Moscow, on Friday, hosts talks between the Taliban and members of a non-government envoy from Afghanistan in a bid to generate a peaceful resolution to the ongoing conflict in the country. The discussions will include 12 nations, who will participate to usher Russia’s intention to help guide the end of the dispute.
For the Taliban, the forum represents an opportunity to put its demands for peace on the table, according to a report by the Washington Post. The group's focus is on the exit of foreign military forces from Afghan territory, particular the United States.
“This conference is not about negotiating with any particular side, rather it is a conference about holding comprehensive discussions on finding a peaceful solution to the Afghan quandary and ending the American occupation,” Zabihullah Mujahid, a high-ranking delegation member of the Qatar-based Taliban office, stated in relation to the meeting.
The talks will be presided over by the Russian Minister of Foreign Affairs Sergei Lavrov. The meeting is reportedly one of many such private meetings that have been held in which the Taliban has discussed peace prospects. However, in September, the Afghan Government denied taking part in any such meetings, organized by Moscow, on grounds that it did not approve of another government organizing such efforts.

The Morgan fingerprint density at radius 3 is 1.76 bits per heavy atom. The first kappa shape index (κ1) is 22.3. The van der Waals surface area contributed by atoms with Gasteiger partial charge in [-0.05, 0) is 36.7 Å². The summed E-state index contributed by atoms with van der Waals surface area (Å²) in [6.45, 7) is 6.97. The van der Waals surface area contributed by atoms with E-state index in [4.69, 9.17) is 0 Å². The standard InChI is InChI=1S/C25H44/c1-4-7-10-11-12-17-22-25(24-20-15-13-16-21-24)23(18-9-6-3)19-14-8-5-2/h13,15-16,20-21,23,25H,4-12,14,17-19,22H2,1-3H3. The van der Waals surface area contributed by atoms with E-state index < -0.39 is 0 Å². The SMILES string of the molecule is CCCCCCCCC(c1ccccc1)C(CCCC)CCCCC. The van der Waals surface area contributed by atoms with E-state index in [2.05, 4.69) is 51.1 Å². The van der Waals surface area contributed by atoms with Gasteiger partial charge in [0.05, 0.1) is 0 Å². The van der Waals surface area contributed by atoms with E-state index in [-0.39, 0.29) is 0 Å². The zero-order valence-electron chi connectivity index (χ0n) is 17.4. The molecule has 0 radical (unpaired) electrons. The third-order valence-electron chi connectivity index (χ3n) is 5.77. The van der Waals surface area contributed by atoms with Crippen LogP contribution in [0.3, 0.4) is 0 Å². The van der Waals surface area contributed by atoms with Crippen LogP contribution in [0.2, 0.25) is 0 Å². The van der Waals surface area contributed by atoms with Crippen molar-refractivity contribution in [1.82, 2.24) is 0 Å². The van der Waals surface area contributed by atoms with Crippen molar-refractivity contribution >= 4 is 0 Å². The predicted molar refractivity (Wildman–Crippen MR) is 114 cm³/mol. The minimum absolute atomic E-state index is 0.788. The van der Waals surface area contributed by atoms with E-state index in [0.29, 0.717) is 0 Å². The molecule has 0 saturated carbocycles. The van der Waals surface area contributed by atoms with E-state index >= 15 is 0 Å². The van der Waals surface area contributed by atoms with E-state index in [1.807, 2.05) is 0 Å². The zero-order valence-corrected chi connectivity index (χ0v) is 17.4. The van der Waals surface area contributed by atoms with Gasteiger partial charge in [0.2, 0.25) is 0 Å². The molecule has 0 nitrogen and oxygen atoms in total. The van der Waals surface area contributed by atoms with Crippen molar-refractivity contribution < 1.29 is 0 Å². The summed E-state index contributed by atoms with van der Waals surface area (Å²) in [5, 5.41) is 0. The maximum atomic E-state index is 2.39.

The Afghan Government decided to send members of the High Peace Council (HPC), which is a government-designated entity, but not actually part of the country's government. The HPC, which is composed of politicians, religious leaders and elders, is the body designated to observe the peace efforts between the government and armed opposition groups.
“The efforts of Ambassador Khalilzad are supportive. The distinction is that the U.S. always talked, but not negotiated. That principle has been reiterated and affirmed (...) The model of cooperation regionally is what happened in Uzbekistan, where the conference is jointly co-chaired and we move forward on that basis,” Afghanistan’s President Ashraf Ghani, stated indirectly about the Russian-led efforts.
Ghani spoke to an Uzbekistan-Afghanistan conference in which parties such as the United States, Russia and Iran participated in at the behest of the two governments.
In March, the United Nations Security Council (UNSC) adopted a resolution to extend the organization’s mandate in assisting Afghanistan.
“Unanimously adopting resolution 2405 (2018), the council extended through 17 March 2019 the Mission’s mandate in support of Afghanistan’s full assumption of leadership and ownership of its security, governance and development,” along with this, the UNSC stated, “the council called on regional and international partners to support the Kabul Process for Peace and Security Cooperation initiated in June 2017.”